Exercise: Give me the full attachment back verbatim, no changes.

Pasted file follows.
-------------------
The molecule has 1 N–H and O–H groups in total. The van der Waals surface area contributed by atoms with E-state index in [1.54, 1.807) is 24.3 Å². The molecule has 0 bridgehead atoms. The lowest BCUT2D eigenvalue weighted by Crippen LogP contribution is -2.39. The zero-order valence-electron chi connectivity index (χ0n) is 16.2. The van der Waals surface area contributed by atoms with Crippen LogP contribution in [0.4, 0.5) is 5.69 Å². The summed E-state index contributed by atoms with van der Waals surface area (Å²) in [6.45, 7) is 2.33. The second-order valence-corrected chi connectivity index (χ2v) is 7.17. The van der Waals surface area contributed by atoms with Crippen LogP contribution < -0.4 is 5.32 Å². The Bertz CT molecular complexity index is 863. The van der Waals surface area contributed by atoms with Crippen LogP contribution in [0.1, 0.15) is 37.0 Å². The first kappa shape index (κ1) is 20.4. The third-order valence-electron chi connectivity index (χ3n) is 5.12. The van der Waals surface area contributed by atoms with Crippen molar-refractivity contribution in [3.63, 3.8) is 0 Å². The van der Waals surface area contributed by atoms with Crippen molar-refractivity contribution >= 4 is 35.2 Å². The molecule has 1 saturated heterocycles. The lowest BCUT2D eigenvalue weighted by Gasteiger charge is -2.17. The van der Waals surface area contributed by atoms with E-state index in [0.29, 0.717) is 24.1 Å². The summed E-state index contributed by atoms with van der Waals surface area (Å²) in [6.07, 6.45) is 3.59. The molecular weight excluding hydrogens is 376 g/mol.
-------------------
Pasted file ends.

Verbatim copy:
The molecule has 1 N–H and O–H groups in total. The van der Waals surface area contributed by atoms with E-state index in [1.54, 1.807) is 24.3 Å². The molecule has 0 bridgehead atoms. The lowest BCUT2D eigenvalue weighted by Crippen LogP contribution is -2.39. The zero-order valence-electron chi connectivity index (χ0n) is 16.2. The van der Waals surface area contributed by atoms with Crippen LogP contribution in [0.4, 0.5) is 5.69 Å². The summed E-state index contributed by atoms with van der Waals surface area (Å²) in [6.45, 7) is 2.33. The second-order valence-corrected chi connectivity index (χ2v) is 7.17. The van der Waals surface area contributed by atoms with Crippen LogP contribution < -0.4 is 5.32 Å². The Bertz CT molecular complexity index is 863. The van der Waals surface area contributed by atoms with Crippen LogP contribution in [0.1, 0.15) is 37.0 Å². The first kappa shape index (κ1) is 20.4. The third-order valence-electron chi connectivity index (χ3n) is 5.12. The van der Waals surface area contributed by atoms with Crippen molar-refractivity contribution in [3.63, 3.8) is 0 Å². The van der Waals surface area contributed by atoms with Crippen molar-refractivity contribution >= 4 is 35.2 Å². The molecule has 1 saturated heterocycles. The lowest BCUT2D eigenvalue weighted by Gasteiger charge is -2.17. The van der Waals surface area contributed by atoms with E-state index in [0.29, 0.717) is 24.1 Å². The summed E-state index contributed by atoms with van der Waals surface area (Å²) in [6.07, 6.45) is 3.59. The molecular weight excluding hydrogens is 376 g/mol.